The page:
Guide to improving your caravan’s towing stability

Published in Caravan Guard News, Caravanning Top Tips on   - 13 Comments

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  1. Jon Meddings says:

    Shock absorbers fitted to the caravan will also have a positive effect on stability. We fitted a pair of Alko shock absorbers to our Bailey Pegasus and they’ve certainly made a noticeable difference.

  2. Dr Ellis says:

    In addition to ATC and Al- KO 3004, I would strongly recommend fitting Tyron bands; in the event of a puncture (blow out) while driving they keep the tyre on the rim and prevent a roll over.

  3. Jack Cook says:

    Roger. You can change the pads yourself very easily. Check ALKO Tutorials for easy to follow instructions. 🙂

  4. Roger Hughff says:

    Now I know why the tow ball “groans” ,will have the Alko pads replaced at next service following 6 years towing . Thanks

    Roger Hughff
    16/04 /17 18.20 hrs

  5. David Field says:

    Years ago I used to use a wing or air deflector on the roof of my Astra estate. It definitely gave me more mpg ( about 3 mpg) than without but also reduced the buffeting between the caravan and car making it a better towing experience. I haven’t seen them in use for years. Are they still legal? Are they still available?
    The deflection of the wind over the caravan roof seemed to improve stability particularly in poorer conditions.

  6. lizziecollinson says:

    Further to the comment about having a spare wheel in the caravan, we had a blow out a fortnight back. On the M5. I had AA cover and had once asked them if they would cover us for a caravan breakdown, they said they would. It got put to the test on that day……and they were great. Arrived within half an hour and had the wheel on in no time. The funny bit was me and hubby knowing we had a spare, but trying to think where it was….(underneath the caravan, accessed from under the carpets in the kitche area).

  7. lizziecollinson says:

    I was taught when towing look in your mirrors. If you see something really big coming up behind you, move slightly out to the right of centre of your lane, as the big vehicle is closing on you, move back to the centre or slightly left of centre of your lane. You moving to the right makes the big vehicle keep to the centre or slightly right of centre of his lane, and as you move back to your centre, or left of your centre (as he passes) the gap between you is greater and can make it less likely to make your towed vehicle pitch. I used to use this method when towing horses and I use it towing a ‘van.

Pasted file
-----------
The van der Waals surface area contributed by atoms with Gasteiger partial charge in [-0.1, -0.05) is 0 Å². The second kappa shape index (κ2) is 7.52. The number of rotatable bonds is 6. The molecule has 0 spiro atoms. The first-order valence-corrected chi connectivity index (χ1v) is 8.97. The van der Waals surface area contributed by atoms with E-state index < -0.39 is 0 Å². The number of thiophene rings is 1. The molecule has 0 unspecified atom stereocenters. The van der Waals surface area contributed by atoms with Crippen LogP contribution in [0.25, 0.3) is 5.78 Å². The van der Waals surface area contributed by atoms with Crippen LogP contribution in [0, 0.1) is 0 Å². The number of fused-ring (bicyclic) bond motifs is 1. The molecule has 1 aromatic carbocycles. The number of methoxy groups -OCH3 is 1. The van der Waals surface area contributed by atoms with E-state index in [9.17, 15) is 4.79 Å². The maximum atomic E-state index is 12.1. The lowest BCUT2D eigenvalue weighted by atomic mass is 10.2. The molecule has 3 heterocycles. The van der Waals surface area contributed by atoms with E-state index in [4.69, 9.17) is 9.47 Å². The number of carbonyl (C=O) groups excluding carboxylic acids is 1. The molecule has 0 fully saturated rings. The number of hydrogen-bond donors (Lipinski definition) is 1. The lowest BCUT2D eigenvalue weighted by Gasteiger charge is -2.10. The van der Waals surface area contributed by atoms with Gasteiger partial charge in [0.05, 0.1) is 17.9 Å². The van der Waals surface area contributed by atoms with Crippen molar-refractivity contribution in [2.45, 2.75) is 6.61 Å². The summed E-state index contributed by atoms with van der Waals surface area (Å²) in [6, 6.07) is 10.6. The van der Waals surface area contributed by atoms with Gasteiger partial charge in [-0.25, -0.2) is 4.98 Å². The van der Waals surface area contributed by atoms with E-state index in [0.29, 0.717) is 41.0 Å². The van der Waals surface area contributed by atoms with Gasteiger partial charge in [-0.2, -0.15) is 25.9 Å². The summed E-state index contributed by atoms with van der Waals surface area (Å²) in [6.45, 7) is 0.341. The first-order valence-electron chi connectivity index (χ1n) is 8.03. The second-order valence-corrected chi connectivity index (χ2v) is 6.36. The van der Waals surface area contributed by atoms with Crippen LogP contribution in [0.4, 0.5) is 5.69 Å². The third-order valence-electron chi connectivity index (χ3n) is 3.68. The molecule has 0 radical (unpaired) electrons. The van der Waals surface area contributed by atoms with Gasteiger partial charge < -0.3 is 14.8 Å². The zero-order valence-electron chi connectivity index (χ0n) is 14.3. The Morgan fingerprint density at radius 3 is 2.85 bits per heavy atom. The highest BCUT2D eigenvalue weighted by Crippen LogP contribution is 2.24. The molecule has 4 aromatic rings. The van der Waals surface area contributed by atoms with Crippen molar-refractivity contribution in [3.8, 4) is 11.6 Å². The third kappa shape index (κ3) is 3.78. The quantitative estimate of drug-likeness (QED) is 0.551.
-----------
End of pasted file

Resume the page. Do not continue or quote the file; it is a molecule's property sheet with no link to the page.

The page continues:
8. Jack Cook says:

    Some good points from Adrian Solly. About the caravan spare wheel, do you have a suitable “jack” to lift the van or maybe call out the recovery people (check first to see if they provide this service). Be careful with point three about increasing the car tyre pressure. Only do this if recommended in the car manual. My car does not need different tyre pressures when towing. Great point about the car spare wheel. Most space savers aren’t suitable for towing.
    Mark is spot on with the shock absorbers improving the towing stability. Just be careful when you are towing if you come up behind a car transporter. The air displacement is all over the place and can quite easily unsettle the van.

  9. Adrian Solly says:

    I suggest that you may like to read the first sentence of the paragraph above the heading Stabilisers.
    Otherwise, here are a few tips which may help:
    1. Not only the weight match of car and caravan is important to stability. Look at the distance from tow hook to rear axle. The shorter the better, this will reduce the effect of forces (both horizontal and vertical) from the caravan on the car.
    2. You have a spare wheel for your caravan. Do you have one for the car? Is it suitable for towing.
    3. Increase the tow car’s tyre pressures.
    4. Check caravan’s tyre pressures. Too low means more rolling resistance, poorer fuel economy and overheating.
    5. Check that the caravan’s windows, doors, roof vents aerial (satellite), locker hatches and covers for fridge vents, water, gas and electric points are secure. Also torques of wheel nuts/bolts, It sounds obvious, but do you check when collecting from having a service carried out? Mechanics are not infallible.
    6. When driving be more aware of your surroundings. Your car/caravan combination is probably almost double the weight, over double the length, wider and higher than your car alone. Try to anticipate the actions of other road users.
    7. Use your rear view mirrors. Be aware of vehicles about to overtake especially on fast roads such as motorways. Big vehicles displace a lot of air. This acts like the bow wave of a ship. The higher the speed difference between them and you, and the closer they pass, the greater is the effect on the rear of your caravan. You can minimise this by moving over to open the gap.

  10. Mark M says:

    My car (yeti) & caravan (Bailey pursuit 550/4) are an 88% match, so slightly higher than I would’ve liked; it tows fine with loads of power but I found it slightly choppy. I firstly fitted atc, which didn’t affect the ride quality but gave me a little more peace of mind; I then fitted the Alko shock absorbers and… wow..! This has had the biggest difference of all. Utterly faultless – highly recommended.

  11. Jack Cook says:

    You haven’t mentioned the “straight liner” as an option stabiliser. A very good piece of kit which came after the “Trapezium” was taken off the market due to it not being “E” approved.

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